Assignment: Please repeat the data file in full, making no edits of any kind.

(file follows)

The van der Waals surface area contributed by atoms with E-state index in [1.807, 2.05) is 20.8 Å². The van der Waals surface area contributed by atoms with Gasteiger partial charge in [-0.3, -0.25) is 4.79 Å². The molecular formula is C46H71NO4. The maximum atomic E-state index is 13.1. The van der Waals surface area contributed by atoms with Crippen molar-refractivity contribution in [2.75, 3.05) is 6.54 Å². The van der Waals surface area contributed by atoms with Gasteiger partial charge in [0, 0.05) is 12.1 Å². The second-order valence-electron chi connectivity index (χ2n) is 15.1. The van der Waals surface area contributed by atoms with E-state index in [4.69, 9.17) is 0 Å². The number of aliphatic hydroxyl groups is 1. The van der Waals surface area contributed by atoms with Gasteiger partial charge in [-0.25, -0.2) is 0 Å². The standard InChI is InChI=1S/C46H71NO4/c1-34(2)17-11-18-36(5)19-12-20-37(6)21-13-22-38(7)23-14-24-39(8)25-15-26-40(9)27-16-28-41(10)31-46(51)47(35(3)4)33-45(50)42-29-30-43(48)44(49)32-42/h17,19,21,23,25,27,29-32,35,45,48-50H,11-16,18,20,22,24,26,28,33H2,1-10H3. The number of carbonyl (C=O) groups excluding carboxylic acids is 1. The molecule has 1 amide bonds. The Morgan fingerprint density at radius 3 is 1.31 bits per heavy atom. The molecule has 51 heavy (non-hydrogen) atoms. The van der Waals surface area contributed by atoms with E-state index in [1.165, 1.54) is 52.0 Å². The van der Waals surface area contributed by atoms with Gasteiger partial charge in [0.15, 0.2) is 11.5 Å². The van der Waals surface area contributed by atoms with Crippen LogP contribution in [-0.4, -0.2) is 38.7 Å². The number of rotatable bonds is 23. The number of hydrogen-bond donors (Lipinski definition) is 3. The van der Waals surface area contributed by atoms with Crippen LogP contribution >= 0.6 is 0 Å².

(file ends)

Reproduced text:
The van der Waals surface area contributed by atoms with E-state index in [1.807, 2.05) is 20.8 Å². The van der Waals surface area contributed by atoms with Gasteiger partial charge in [-0.3, -0.25) is 4.79 Å². The molecular formula is C46H71NO4. The maximum atomic E-state index is 13.1. The van der Waals surface area contributed by atoms with Crippen molar-refractivity contribution in [2.75, 3.05) is 6.54 Å². The van der Waals surface area contributed by atoms with Gasteiger partial charge in [0, 0.05) is 12.1 Å². The second-order valence-electron chi connectivity index (χ2n) is 15.1. The van der Waals surface area contributed by atoms with E-state index in [4.69, 9.17) is 0 Å². The number of aliphatic hydroxyl groups is 1. The van der Waals surface area contributed by atoms with Gasteiger partial charge in [-0.25, -0.2) is 0 Å². The standard InChI is InChI=1S/C46H71NO4/c1-34(2)17-11-18-36(5)19-12-20-37(6)21-13-22-38(7)23-14-24-39(8)25-15-26-40(9)27-16-28-41(10)31-46(51)47(35(3)4)33-45(50)42-29-30-43(48)44(49)32-42/h17,19,21,23,25,27,29-32,35,45,48-50H,11-16,18,20,22,24,26,28,33H2,1-10H3. The number of carbonyl (C=O) groups excluding carboxylic acids is 1. The molecule has 1 amide bonds. The Morgan fingerprint density at radius 3 is 1.31 bits per heavy atom. The molecule has 51 heavy (non-hydrogen) atoms. The van der Waals surface area contributed by atoms with E-state index in [1.165, 1.54) is 52.0 Å². The van der Waals surface area contributed by atoms with Gasteiger partial charge in [0.15, 0.2) is 11.5 Å². The van der Waals surface area contributed by atoms with Crippen LogP contribution in [-0.4, -0.2) is 38.7 Å². The number of rotatable bonds is 23. The number of hydrogen-bond donors (Lipinski definition) is 3. The van der Waals surface area contributed by atoms with Crippen LogP contribution >= 0.6 is 0 Å².